Tech drives the Paralympics

United States' Josua Pauls, right, in action with Russia's Konstantin Shikhov, center, and Ilia Volkov during an ice sledge hockey match between United States and Russia at the 2014 Winter Paralympics in Sochi, Russia, Tuesday, March 11, 2014. AP Photo/Pavel Golovkin

While technology and innovation often propel able-bodied Olympic athletes to gold, they are even more important in the Paralympics. Without technology, the Winter Paralympic Games wouldn't be possible.

Technologists from world-renowned companies including Boeing and Dyson have joined the effort to create high-tech equipment that allows Paralympians to compete at the highest levels.

Biathlon

017-477760919-10.jpg
Svetlana Konovalova of Russia competes in the Women's Biathlon 10km - Sitting during day four of Sochi 2014 Paralympic Winter Games at Laura Cross-country Ski & Biathlon Center on March 11, 2014 in Sochi, Russia.
Ronald Martinez/Getty Images
As in the Olympics, Paralympic biathlon combines cross-country skiing and sharpshooting. Competitors have either physical disabilities, such as paralysis, or impaired vision. The different disabilities require different equipment.

For athletes with limited lower-body mobility, there are mono-skis, which consist of a molded seat on a metal frame with one alpine ski underneath. Mono-skiers use poles that are comparable to ski poles, but resemble a forearm crutch with a short ski on the bottom. For those with limited upper-body mobility, or who are missing an arm (or part of an arm), there is a special rifle.

But it is the vision-impaired athletes who use one of the most interesting of the technological innovations: a special rifle equipped with electro-acoustic headphones. When they aim, it makes a noise to let them know if they are aiming accurately. The farther they are from the target, the lower the pitch of the noise.

Sledge Hockey

012-ap333614340534.jpg
Graeme Murray of Canada, top, and Emil Kirstistuen of Norway in action during an ice sledge hockey match between Canada and Norway at the 2014 Winter Paralympics in Sochi, Russia, Sunday, March 9, 2014. Canada won 4-0.
AP Photo/Pavel Golovkin
Sledge-hockey athletes have varying degrees of lower-body mobility, but they level the playing field by competing in a sled that sits less than a foot off the ice. It's a fairly simple design, with a seat, two blades and a thin triangular metal frame at the front to keep it balanced. The blades don't extend the full length of the sled because players pass the puck underneath.

To steer the sleds, the players use a very different kind of hockey stick. One end of the stick features a six-toothed ice pick, so that they can jab the ice and push themselves forward or switch directions.

The sled hockey gold medal game -- there is only one, as women do not yet compete in sled hockey -- will be aired live on NBC on March 15. This is the first time a Paralympics event will be aired live on a major network.

Alpine Skiing

008-ap615914830650.jpg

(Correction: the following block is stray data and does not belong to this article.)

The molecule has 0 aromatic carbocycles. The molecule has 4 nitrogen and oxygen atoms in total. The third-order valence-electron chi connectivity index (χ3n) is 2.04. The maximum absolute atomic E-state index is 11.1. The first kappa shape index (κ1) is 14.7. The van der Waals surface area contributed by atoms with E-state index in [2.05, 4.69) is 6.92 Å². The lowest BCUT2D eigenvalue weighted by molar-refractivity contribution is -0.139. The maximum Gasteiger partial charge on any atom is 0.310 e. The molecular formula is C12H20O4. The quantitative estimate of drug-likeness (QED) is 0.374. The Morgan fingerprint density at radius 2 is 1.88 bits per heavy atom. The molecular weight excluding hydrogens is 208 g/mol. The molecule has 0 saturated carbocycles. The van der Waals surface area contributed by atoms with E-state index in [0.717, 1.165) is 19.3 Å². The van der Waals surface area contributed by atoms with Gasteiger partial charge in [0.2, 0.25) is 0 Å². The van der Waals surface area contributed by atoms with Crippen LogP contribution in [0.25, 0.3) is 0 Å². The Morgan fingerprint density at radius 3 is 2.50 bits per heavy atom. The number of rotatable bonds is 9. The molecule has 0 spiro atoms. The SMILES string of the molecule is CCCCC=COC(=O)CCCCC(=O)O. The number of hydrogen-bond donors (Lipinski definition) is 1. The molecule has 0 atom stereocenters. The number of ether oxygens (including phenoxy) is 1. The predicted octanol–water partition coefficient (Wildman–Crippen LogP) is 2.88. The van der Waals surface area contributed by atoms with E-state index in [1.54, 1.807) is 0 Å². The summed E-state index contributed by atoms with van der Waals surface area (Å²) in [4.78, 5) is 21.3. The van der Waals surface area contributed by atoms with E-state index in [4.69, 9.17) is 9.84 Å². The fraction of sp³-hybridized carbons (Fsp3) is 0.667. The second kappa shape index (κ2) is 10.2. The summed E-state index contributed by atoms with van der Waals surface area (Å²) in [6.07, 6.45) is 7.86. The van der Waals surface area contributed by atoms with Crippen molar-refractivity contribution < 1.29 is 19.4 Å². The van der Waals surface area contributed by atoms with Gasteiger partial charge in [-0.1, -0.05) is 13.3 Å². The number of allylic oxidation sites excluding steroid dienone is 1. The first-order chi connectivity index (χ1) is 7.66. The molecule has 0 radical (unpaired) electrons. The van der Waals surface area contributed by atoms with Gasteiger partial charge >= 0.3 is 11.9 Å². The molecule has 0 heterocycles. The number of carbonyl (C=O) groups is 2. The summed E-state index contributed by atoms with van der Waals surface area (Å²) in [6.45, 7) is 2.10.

Roman Rabl of Austria races during men's super combined, slalom, sitting event at the 2014 Winter Paralympics, Tuesday, March 11, 2014, in Krasnaya Polyana, Russia. (AP Photo/Dmitry Lovetsky)
AP
Of the 72 Paralympics events, 32 are in alpine skiing. This year, Canadian team technician Joe Franklin replaced the usual all-terrain vehicle shocks for mountain bike shocks by using a lever system, while at the same time, switching to a tube design that makes the sit-skis lighter and more adaptable, according to the Canadian Press.

Sit-skier Kim Joines told the Canadian Press that Franklin's modifications were invaluable, making the sled feel like an extension of her body when she's racing. Other athletes, such as sit-skier Josh Dueck, feel that the modifications give them an advantage.

"Bottom line is it makes it a smoother ride, more consistent and it's safer for me to challenge the [racing] line and go faster and keep up with the competition," he told the Canadian press.

Wheelchair Curling

015-ap762162461880.jpg
Sweden's Kicki Ulander, right, steadies the chair of Patrik Kallin during round robin session wheelchair curling match against Canada at the 2014 Winter Paralympics in Sochi, Russia, Sunday, March 9, 2014. Canada won 7-4.
AP Photo/Pavel Golovkin
The differences between curling and wheelchair curling come down to physics more than tech. Wheelchair curlers have to be more accurate when they push the curling stone, because there are no sweepers out in front to affect the stone's course or smooth the ice.

While the high-tech equipment helps create exciting Paralympics competition, there are benefits beyond the sports realm.

"There's a lot of money going into developing Paralympic sports equipment. It takes a while, but it does have benefits for the disabled community as a whole," sports sociologist Ian Brittain told Fast Company.

"Lighter, better equipment becomes available for the Paralympics, and then slowly, over time, those new technologies trickle down into the general population of people with disabilities."

Michael Roppolo contributed reporting to this piece.

  • Danielle Elliot On Twitter» On Facebook»

    Danielle Elliot is a freelance science editor and reporter for CBS News. She holds an M.A. in science and health journalism from Columbia University and a B.A. in broadcast journalism from the University of Maryland. Follow her on Twitter - @daniellelliot.

Comments